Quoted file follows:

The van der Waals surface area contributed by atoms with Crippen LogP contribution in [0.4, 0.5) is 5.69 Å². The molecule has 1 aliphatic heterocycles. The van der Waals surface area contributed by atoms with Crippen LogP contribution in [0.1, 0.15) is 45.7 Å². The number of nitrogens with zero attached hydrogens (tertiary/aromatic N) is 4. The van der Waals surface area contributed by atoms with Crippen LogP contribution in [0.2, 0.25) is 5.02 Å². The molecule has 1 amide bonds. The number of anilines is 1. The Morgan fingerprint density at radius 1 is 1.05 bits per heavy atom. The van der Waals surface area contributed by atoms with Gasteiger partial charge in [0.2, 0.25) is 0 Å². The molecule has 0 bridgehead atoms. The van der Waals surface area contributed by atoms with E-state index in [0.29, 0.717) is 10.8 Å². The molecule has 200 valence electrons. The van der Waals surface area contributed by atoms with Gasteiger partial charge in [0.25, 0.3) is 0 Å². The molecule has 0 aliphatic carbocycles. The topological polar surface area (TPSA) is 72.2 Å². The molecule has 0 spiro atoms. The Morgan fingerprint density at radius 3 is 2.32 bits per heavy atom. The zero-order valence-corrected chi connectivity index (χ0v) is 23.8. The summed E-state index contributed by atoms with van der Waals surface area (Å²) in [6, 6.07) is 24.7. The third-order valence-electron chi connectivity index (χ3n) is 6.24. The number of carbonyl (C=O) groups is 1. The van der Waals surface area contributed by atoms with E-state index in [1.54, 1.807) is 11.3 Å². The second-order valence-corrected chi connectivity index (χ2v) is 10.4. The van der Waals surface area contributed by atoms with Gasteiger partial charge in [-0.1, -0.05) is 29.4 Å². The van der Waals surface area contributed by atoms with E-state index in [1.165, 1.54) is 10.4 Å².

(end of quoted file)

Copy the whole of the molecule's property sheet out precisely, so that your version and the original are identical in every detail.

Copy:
The van der Waals surface area contributed by atoms with Crippen LogP contribution in [0.4, 0.5) is 5.69 Å². The molecule has 1 aliphatic heterocycles. The van der Waals surface area contributed by atoms with Crippen LogP contribution in [0.1, 0.15) is 45.7 Å². The number of nitrogens with zero attached hydrogens (tertiary/aromatic N) is 4. The van der Waals surface area contributed by atoms with Crippen LogP contribution in [0.2, 0.25) is 5.02 Å². The molecule has 1 amide bonds. The number of anilines is 1. The Morgan fingerprint density at radius 1 is 1.05 bits per heavy atom. The van der Waals surface area contributed by atoms with Gasteiger partial charge in [0.2, 0.25) is 0 Å². The molecule has 0 bridgehead atoms. The van der Waals surface area contributed by atoms with E-state index in [0.29, 0.717) is 10.8 Å². The molecule has 200 valence electrons. The van der Waals surface area contributed by atoms with Gasteiger partial charge in [0.25, 0.3) is 0 Å². The molecule has 0 aliphatic carbocycles. The topological polar surface area (TPSA) is 72.2 Å². The molecule has 0 spiro atoms. The Morgan fingerprint density at radius 3 is 2.32 bits per heavy atom. The zero-order valence-corrected chi connectivity index (χ0v) is 23.8. The summed E-state index contributed by atoms with van der Waals surface area (Å²) in [6, 6.07) is 24.7. The third-order valence-electron chi connectivity index (χ3n) is 6.24. The number of carbonyl (C=O) groups is 1. The van der Waals surface area contributed by atoms with E-state index in [1.54, 1.807) is 11.3 Å². The second-order valence-corrected chi connectivity index (χ2v) is 10.4. The van der Waals surface area contributed by atoms with Gasteiger partial charge in [-0.1, -0.05) is 29.4 Å². The van der Waals surface area contributed by atoms with E-state index in [1.165, 1.54) is 10.4 Å².